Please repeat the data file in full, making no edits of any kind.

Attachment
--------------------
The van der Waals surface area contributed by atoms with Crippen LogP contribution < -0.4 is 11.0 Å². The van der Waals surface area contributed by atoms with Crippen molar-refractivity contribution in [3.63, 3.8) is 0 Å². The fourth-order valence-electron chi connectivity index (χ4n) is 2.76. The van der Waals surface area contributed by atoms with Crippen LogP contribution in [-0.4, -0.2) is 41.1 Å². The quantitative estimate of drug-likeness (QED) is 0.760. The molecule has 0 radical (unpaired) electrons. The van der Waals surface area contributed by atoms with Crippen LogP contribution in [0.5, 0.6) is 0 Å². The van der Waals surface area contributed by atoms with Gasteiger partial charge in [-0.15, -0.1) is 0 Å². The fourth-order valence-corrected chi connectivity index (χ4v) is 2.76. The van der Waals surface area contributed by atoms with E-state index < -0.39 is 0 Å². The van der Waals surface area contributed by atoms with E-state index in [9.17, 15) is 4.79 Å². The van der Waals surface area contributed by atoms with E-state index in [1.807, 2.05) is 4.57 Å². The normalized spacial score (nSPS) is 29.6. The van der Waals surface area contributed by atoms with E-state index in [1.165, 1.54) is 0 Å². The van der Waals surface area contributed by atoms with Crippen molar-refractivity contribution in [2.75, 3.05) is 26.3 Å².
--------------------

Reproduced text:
The van der Waals surface area contributed by atoms with Crippen LogP contribution < -0.4 is 11.0 Å². The van der Waals surface area contributed by atoms with Crippen molar-refractivity contribution in [3.63, 3.8) is 0 Å². The fourth-order valence-electron chi connectivity index (χ4n) is 2.76. The van der Waals surface area contributed by atoms with Crippen LogP contribution in [-0.4, -0.2) is 41.1 Å². The quantitative estimate of drug-likeness (QED) is 0.760. The molecule has 0 radical (unpaired) electrons. The van der Waals surface area contributed by atoms with Crippen LogP contribution in [0.5, 0.6) is 0 Å². The van der Waals surface area contributed by atoms with Gasteiger partial charge in [-0.15, -0.1) is 0 Å². The fourth-order valence-corrected chi connectivity index (χ4v) is 2.76. The van der Waals surface area contributed by atoms with E-state index < -0.39 is 0 Å². The van der Waals surface area contributed by atoms with E-state index in [9.17, 15) is 4.79 Å². The van der Waals surface area contributed by atoms with E-state index in [1.807, 2.05) is 4.57 Å². The normalized spacial score (nSPS) is 29.6. The van der Waals surface area contributed by atoms with E-state index in [1.165, 1.54) is 0 Å². The van der Waals surface area contributed by atoms with Crippen molar-refractivity contribution in [2.75, 3.05) is 26.3 Å².